Scam Bam, No Thank You Ma’am: How to Avoid Being Scammed after the Target Security Breach
By Consumers Union on Monday, January 13th, 2014
In the wake of the Target security breach, there are a number of scams that are popping up. These scams try to gather consumer’s personal and credit information. This is adding to insult to injury, as we also just found out that the initial 40 million Target customers affected by the breach has almost tripled to approximately 110 million customers. In other words, roughly a third of the American population is in danger of being scammed or falling victim to identity theft as a result of the Target breach. Here’s some information so you can avoid becoming a victim.
The Target-related scams that are being reported take shape when scammers contact people through text messages, emails, or phone calls to “verify” their account information, claiming that they are trying to protect customers against the security breach. Some even state that they are Target employees! Scammers often ask for confidential information like your social security number or account numbers, so make sure to be very cautious and avoid identity theft by following these tips:
- Check out Target corporate’s website. They have a very thorough website that addresses the data breach, and includes FAQs and has tips for consumers. The site is updated frequently, so check in often.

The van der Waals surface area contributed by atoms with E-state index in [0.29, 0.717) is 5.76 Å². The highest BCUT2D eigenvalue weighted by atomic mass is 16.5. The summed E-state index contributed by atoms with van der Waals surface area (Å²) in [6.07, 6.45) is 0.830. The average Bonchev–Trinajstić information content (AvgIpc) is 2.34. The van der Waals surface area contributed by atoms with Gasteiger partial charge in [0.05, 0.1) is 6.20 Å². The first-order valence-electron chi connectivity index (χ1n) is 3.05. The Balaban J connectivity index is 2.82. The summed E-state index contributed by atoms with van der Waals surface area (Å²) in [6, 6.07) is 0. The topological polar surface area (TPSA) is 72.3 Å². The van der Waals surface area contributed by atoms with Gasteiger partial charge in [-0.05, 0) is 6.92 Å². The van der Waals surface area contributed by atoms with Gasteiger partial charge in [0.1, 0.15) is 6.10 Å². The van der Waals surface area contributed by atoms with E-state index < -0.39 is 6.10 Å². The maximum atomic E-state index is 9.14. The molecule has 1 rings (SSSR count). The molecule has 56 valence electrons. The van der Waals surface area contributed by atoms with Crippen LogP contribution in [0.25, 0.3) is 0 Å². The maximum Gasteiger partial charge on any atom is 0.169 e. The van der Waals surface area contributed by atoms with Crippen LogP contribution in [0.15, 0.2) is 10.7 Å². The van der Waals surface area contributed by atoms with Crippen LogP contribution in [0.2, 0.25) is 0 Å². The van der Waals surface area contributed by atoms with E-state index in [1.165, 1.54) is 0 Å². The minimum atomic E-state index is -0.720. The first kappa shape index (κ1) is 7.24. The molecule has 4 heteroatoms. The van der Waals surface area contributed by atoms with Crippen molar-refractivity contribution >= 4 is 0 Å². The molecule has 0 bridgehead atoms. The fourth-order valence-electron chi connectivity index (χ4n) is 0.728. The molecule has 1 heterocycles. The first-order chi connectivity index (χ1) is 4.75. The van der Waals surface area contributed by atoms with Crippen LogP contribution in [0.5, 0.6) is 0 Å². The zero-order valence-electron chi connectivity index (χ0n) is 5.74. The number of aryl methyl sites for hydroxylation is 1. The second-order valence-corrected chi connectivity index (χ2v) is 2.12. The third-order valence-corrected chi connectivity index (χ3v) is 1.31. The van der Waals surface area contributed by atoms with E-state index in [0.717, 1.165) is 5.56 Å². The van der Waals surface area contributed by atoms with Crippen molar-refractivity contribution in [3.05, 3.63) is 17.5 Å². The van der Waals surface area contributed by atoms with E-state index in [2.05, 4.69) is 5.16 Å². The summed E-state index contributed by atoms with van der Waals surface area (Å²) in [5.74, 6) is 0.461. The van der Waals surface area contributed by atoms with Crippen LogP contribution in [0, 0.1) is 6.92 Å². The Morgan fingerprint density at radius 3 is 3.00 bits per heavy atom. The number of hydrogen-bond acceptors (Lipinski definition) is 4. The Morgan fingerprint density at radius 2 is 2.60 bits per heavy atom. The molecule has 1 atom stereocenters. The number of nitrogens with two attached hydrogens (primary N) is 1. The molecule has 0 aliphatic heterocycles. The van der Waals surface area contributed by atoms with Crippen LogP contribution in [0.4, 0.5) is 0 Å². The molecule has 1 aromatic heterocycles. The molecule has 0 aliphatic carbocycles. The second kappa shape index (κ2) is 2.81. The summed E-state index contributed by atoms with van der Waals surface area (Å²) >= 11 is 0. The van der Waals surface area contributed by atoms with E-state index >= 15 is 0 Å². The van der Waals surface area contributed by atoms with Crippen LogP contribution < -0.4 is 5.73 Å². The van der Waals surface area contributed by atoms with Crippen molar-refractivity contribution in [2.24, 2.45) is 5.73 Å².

- If you receive a phone call, text message or email, do not reply. Go to the Target corporate website or call Target Customer Service directly to verify the message came from Target before you take any action.
- Be leery of emails and phone calls offering you identity theft or fraud protection. These may be “phishing” scams – fake emails meant to scoop your info disguised as offers of help. For more about how to avoid phishing scams, click here.
If You Are Worried about Your Personal Information
See our blog post, Off Target: What to Do if Your Information is in Peril. It reminds consumers to monitor accounts now and in the future to make sure that there are no fraudulent charges. Or you can do what the expert interviewed by our colleague Jeff Blyskal over at Consumer Reports advised: replace your cards. Read more of Jeff’s piece here.
We’re Fighting to Be Sure this Doesn’t Happen Again
Consumers Union Senior Policy Counsel Pamela Banks wrote a letter to the head of the Consumer Financial Protection Bureau (CFPB), Richard Cordray, explaining the need for an investigation into the Target Security Breach in order to minimize its impact on consumers.
Have you been affected by the recent Target security breach? Tell us about it in the comments.